5,000-year-old Toy Found in Child’s Grave in Turkey

5,000-year-old Toy Found in Child's Grave in Turkey

5,000-year-old Toy Found in Child's Grave in Turkey:

Archaeologists have unearthed a 5,000-year-old toy chariot and rattle while excavating an ancient city in Turkey. Experts suggest that the recent discovery could shed light on how children in the Bronze Age used to play.

Ancient City of Sogmatar Yields Interesting Finds

IBTimes reports that the toys were unearthed as part of ongoing excavations in the ancient city of Sogmatar in the south east of Turkey. Previously believed to be one of the oldest known settlements on Earth, Sogmatar is also considered to be the region that Prophet Moses escaped from pharaoh and later engaged in farming there. The hill town at the Centre of the village, points out that Sogmatar could have been established before Common Era . The remnants of walls and towers at the hill reveal that the hill town was used as a castle in the second century AD.

Assistant Professor Yusuf Albayrak of Turkey's Harran University and member of the team of archaeologists that are digging in the area, said that Sogmatar was a Pagan religious center dating back to the second century AD. Albayrak explained that after conducting a surface survey in the ancient city in 2012, he discovered that it was dedicated to the god of the moon, Sin. Speaking about the historical importance of Sogmatar, Albayrak noted that the ancient city didn’t include just a temple but also a necropolis. “We found some 120 tombs in 2012. Seven in particular were really remarkable and almost all of the 120 tombs had a view of the mound. We carried out searches in the mound and ceramic findings showed that this place was a settlement until recently. The tombs date back to the early Bronze Age, 5,000 years ago. They are almost unique, in the shape of a well and reflecting the characteristics of this era. When the Romans arrived here they changed the architecture,” Albayrak said as IBTimes reports .

For the Children of Kings

The excavation works were launched in the area in May 2017, and since then archaeologists have unearthed many tombs, including the one containing the recently found toys. "We have so far obtained important findings in the excavation field," Celal Uludag, the director of the Sogmatar excavations, told Turkish news agency Anadolu as IBTimes reported . Uludag adds, "In a tomb in the necropolis area we found an earthenware toy horse carriage and its wheels. The toy dates back to the Bronze Age and is thought to have been produced for the children of kings or administrators in the city. It shows us the sense of art and children's sense of play 5,000 years ago," highlighting the cultural and archaeological significance of this discovery.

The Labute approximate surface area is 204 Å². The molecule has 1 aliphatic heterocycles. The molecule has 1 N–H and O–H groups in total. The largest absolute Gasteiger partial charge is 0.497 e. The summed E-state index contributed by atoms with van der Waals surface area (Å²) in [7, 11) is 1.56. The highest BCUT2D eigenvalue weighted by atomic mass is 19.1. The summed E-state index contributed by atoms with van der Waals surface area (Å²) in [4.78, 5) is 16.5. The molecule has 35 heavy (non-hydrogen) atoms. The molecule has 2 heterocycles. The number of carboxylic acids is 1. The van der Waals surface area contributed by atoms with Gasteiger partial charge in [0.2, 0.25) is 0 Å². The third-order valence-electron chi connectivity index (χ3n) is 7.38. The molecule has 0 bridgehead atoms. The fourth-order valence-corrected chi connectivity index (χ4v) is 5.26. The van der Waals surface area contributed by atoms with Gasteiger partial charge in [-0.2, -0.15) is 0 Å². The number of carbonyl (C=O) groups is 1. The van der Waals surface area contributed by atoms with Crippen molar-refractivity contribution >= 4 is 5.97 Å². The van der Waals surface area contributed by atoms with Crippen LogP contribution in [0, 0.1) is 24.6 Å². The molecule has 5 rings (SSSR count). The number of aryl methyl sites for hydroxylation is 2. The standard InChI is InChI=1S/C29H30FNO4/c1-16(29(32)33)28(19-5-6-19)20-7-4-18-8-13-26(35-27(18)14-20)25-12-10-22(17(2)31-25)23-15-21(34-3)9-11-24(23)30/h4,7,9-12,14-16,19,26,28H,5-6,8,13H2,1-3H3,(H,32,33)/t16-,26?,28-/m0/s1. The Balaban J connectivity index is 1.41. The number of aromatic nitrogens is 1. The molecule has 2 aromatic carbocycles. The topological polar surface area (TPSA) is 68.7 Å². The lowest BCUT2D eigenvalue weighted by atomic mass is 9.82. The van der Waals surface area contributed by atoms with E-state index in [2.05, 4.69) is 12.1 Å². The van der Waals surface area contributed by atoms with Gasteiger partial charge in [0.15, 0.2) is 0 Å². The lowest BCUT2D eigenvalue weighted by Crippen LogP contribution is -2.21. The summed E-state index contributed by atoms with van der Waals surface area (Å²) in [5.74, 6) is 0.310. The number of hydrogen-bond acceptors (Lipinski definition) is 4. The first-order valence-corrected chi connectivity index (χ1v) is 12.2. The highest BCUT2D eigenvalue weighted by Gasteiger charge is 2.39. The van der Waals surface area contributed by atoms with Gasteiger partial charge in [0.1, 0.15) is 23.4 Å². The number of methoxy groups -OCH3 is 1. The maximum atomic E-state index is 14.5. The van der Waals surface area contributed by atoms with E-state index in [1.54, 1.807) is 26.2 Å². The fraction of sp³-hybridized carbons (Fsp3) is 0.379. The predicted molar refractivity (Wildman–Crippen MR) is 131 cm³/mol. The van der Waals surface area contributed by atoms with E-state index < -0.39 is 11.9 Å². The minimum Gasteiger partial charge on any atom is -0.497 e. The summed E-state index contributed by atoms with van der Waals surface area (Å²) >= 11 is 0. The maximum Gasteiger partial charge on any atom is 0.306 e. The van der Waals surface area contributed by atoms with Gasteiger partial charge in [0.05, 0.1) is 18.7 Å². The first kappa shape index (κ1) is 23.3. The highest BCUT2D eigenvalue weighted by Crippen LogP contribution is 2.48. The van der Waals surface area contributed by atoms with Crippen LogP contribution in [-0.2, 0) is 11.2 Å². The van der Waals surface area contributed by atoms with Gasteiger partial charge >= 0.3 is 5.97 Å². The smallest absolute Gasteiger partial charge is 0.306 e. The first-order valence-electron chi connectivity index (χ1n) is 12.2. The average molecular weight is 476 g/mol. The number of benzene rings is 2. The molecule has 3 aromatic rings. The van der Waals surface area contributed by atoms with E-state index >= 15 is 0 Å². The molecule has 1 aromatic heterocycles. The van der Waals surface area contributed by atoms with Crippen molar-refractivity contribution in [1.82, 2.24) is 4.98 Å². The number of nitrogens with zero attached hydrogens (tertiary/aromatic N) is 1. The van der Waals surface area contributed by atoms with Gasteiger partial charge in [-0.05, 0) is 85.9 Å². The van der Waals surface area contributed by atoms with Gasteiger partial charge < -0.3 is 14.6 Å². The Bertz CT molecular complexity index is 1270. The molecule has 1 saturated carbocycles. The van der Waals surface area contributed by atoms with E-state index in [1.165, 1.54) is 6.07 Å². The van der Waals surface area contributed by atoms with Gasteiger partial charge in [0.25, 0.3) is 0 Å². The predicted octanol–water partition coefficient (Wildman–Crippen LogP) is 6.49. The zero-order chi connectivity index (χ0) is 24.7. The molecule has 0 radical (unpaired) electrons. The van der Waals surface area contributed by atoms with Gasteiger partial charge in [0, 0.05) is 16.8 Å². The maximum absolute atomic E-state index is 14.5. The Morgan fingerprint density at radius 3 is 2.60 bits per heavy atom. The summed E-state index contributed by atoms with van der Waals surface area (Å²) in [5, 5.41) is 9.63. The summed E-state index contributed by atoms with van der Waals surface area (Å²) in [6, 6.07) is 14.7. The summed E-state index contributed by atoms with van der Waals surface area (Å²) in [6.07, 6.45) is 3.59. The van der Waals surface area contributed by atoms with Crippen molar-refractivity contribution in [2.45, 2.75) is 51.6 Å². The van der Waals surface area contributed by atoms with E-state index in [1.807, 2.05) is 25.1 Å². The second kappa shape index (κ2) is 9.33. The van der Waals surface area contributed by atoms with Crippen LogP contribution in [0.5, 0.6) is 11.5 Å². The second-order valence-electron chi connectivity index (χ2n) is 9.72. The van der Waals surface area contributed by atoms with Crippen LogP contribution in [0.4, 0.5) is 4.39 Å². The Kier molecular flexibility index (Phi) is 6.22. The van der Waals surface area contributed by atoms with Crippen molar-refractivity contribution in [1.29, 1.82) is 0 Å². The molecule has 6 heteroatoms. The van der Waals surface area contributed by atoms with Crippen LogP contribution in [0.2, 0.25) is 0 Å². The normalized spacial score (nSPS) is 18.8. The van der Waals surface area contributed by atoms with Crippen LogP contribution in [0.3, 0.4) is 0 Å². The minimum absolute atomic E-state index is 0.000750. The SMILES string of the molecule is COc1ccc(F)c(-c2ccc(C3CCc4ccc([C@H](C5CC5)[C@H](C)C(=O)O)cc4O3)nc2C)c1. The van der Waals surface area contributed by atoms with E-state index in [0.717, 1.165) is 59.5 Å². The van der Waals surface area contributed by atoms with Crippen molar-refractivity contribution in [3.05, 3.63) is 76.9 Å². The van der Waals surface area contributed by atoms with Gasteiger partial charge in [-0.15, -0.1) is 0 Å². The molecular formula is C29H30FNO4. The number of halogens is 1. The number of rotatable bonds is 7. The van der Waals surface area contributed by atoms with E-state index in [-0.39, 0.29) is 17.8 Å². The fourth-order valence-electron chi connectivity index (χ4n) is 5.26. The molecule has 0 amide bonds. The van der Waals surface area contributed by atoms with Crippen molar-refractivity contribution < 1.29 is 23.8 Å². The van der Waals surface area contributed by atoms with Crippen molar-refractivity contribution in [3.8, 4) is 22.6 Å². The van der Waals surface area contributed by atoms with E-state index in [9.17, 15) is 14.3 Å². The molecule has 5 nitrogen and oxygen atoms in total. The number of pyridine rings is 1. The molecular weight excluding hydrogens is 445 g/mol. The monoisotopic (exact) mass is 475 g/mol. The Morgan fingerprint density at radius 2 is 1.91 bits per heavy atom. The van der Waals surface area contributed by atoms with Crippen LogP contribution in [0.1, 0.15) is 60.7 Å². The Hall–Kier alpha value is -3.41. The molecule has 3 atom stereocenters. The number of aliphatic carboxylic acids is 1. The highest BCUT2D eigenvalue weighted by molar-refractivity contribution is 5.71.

Recent Discoveries of Ancient Toys Inside Greek Tombs

Archaeologists found several ancient toys inside the tombs of children in the ancient Greek seaport city of Parion, now in modern-day Turkey. Founded in 709 BC, the ancient city of Parion was a Greek colony that belonged to the Delian League. During the Hellenistic period it came under the domain of Lysimachus, and subsequently the Attalid dynasty. In Roman times, it was a settlement within the province of Asia. After that province was divided in the 4th century, it was in the province of Hellespontus.

Excavations of several ancient graves there revealed a number of children’s toys, which are believed to have been offered as gifts for the dead children to accompany them on their journey to the afterlife. Professor Hasan Kasaoğlu from Atatürk University and director of the excavation works at Parion, stated that female figurines were discovered in tombs belonging to girls, while male figurines were unearthed in boys’ tombs. Kasaoğlu said that the new findings could provide valuable information about the sociocultural structure of the period, explaining that despite toys changing drastically throughout the centuries, the need of humans to play and be entertained has remained the same to this day.

Top image: The 5,000-year-old toy chariot found in Turkey. Credit: Halil Fidan

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